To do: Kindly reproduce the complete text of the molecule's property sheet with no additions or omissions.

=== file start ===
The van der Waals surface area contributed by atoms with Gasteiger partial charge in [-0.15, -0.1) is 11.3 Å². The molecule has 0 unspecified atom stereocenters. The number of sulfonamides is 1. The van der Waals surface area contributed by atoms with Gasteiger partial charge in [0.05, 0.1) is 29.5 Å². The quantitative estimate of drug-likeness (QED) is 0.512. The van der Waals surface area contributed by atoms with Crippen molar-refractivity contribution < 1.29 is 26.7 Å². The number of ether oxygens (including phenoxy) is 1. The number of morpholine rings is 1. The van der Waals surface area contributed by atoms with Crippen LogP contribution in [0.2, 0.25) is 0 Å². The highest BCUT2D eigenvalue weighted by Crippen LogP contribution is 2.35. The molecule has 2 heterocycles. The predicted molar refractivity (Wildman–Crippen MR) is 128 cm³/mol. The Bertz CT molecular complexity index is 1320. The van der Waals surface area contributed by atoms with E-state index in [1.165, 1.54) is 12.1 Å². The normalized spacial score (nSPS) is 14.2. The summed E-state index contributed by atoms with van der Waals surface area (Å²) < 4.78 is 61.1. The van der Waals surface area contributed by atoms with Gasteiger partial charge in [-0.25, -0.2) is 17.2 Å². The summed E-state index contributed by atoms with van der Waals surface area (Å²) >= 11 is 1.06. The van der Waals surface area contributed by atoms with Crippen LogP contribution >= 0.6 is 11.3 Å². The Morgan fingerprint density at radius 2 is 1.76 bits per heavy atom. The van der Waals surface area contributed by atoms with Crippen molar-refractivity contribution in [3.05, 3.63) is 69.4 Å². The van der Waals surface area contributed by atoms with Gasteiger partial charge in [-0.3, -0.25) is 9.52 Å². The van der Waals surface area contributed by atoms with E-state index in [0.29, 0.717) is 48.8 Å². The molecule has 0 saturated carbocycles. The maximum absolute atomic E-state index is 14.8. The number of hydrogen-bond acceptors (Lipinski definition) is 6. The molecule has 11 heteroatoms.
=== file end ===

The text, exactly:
The van der Waals surface area contributed by atoms with Gasteiger partial charge in [-0.15, -0.1) is 11.3 Å². The molecule has 0 unspecified atom stereocenters. The number of sulfonamides is 1. The van der Waals surface area contributed by atoms with Gasteiger partial charge in [0.05, 0.1) is 29.5 Å². The quantitative estimate of drug-likeness (QED) is 0.512. The van der Waals surface area contributed by atoms with Crippen molar-refractivity contribution < 1.29 is 26.7 Å². The number of ether oxygens (including phenoxy) is 1. The number of morpholine rings is 1. The van der Waals surface area contributed by atoms with Crippen LogP contribution in [0.2, 0.25) is 0 Å². The highest BCUT2D eigenvalue weighted by Crippen LogP contribution is 2.35. The molecule has 2 heterocycles. The predicted molar refractivity (Wildman–Crippen MR) is 128 cm³/mol. The Bertz CT molecular complexity index is 1320. The van der Waals surface area contributed by atoms with E-state index in [1.165, 1.54) is 12.1 Å². The normalized spacial score (nSPS) is 14.2. The summed E-state index contributed by atoms with van der Waals surface area (Å²) < 4.78 is 61.1. The van der Waals surface area contributed by atoms with Gasteiger partial charge in [-0.25, -0.2) is 17.2 Å². The summed E-state index contributed by atoms with van der Waals surface area (Å²) >= 11 is 1.06. The van der Waals surface area contributed by atoms with Crippen LogP contribution >= 0.6 is 11.3 Å². The Morgan fingerprint density at radius 2 is 1.76 bits per heavy atom. The van der Waals surface area contributed by atoms with Crippen molar-refractivity contribution in [3.05, 3.63) is 69.4 Å². The van der Waals surface area contributed by atoms with Gasteiger partial charge in [-0.3, -0.25) is 9.52 Å². The van der Waals surface area contributed by atoms with E-state index in [0.29, 0.717) is 48.8 Å². The molecule has 0 saturated carbocycles. The maximum absolute atomic E-state index is 14.8. The number of hydrogen-bond acceptors (Lipinski definition) is 6. The molecule has 11 heteroatoms.